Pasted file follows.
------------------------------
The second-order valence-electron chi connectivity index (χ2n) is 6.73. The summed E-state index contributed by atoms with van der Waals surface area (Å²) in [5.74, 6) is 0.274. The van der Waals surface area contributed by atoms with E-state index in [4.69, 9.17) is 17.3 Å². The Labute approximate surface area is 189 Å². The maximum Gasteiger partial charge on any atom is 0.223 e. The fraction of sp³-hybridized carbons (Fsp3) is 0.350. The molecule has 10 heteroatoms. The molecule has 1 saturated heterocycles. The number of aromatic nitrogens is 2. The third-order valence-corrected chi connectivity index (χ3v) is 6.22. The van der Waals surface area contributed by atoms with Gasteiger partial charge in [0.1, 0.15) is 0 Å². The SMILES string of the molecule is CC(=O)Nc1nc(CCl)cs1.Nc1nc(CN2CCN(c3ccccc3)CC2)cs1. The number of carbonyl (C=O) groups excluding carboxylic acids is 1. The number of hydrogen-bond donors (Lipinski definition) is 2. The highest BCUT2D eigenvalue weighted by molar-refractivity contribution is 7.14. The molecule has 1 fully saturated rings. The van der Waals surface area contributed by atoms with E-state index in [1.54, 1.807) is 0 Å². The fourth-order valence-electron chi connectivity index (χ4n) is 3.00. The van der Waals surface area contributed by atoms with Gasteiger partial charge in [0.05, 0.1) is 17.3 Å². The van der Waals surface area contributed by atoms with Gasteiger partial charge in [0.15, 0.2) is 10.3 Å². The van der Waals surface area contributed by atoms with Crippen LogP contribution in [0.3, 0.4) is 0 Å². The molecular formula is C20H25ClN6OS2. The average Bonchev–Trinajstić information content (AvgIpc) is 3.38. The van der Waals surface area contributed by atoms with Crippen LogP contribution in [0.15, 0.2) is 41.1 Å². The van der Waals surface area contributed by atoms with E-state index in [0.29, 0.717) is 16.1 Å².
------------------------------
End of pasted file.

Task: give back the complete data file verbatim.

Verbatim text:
The second-order valence-electron chi connectivity index (χ2n) is 6.73. The summed E-state index contributed by atoms with van der Waals surface area (Å²) in [5.74, 6) is 0.274. The van der Waals surface area contributed by atoms with E-state index in [4.69, 9.17) is 17.3 Å². The Labute approximate surface area is 189 Å². The maximum Gasteiger partial charge on any atom is 0.223 e. The fraction of sp³-hybridized carbons (Fsp3) is 0.350. The molecule has 10 heteroatoms. The molecule has 1 saturated heterocycles. The number of aromatic nitrogens is 2. The third-order valence-corrected chi connectivity index (χ3v) is 6.22. The van der Waals surface area contributed by atoms with Gasteiger partial charge in [0.1, 0.15) is 0 Å². The SMILES string of the molecule is CC(=O)Nc1nc(CCl)cs1.Nc1nc(CN2CCN(c3ccccc3)CC2)cs1. The number of carbonyl (C=O) groups excluding carboxylic acids is 1. The number of hydrogen-bond donors (Lipinski definition) is 2. The highest BCUT2D eigenvalue weighted by molar-refractivity contribution is 7.14. The molecule has 1 fully saturated rings. The van der Waals surface area contributed by atoms with E-state index in [1.54, 1.807) is 0 Å². The fourth-order valence-electron chi connectivity index (χ4n) is 3.00. The van der Waals surface area contributed by atoms with Gasteiger partial charge in [0.05, 0.1) is 17.3 Å². The van der Waals surface area contributed by atoms with Gasteiger partial charge in [0.15, 0.2) is 10.3 Å². The van der Waals surface area contributed by atoms with Crippen LogP contribution in [0.3, 0.4) is 0 Å². The molecular formula is C20H25ClN6OS2. The average Bonchev–Trinajstić information content (AvgIpc) is 3.38. The van der Waals surface area contributed by atoms with Crippen LogP contribution in [0.15, 0.2) is 41.1 Å². The van der Waals surface area contributed by atoms with E-state index in [0.29, 0.717) is 16.1 Å².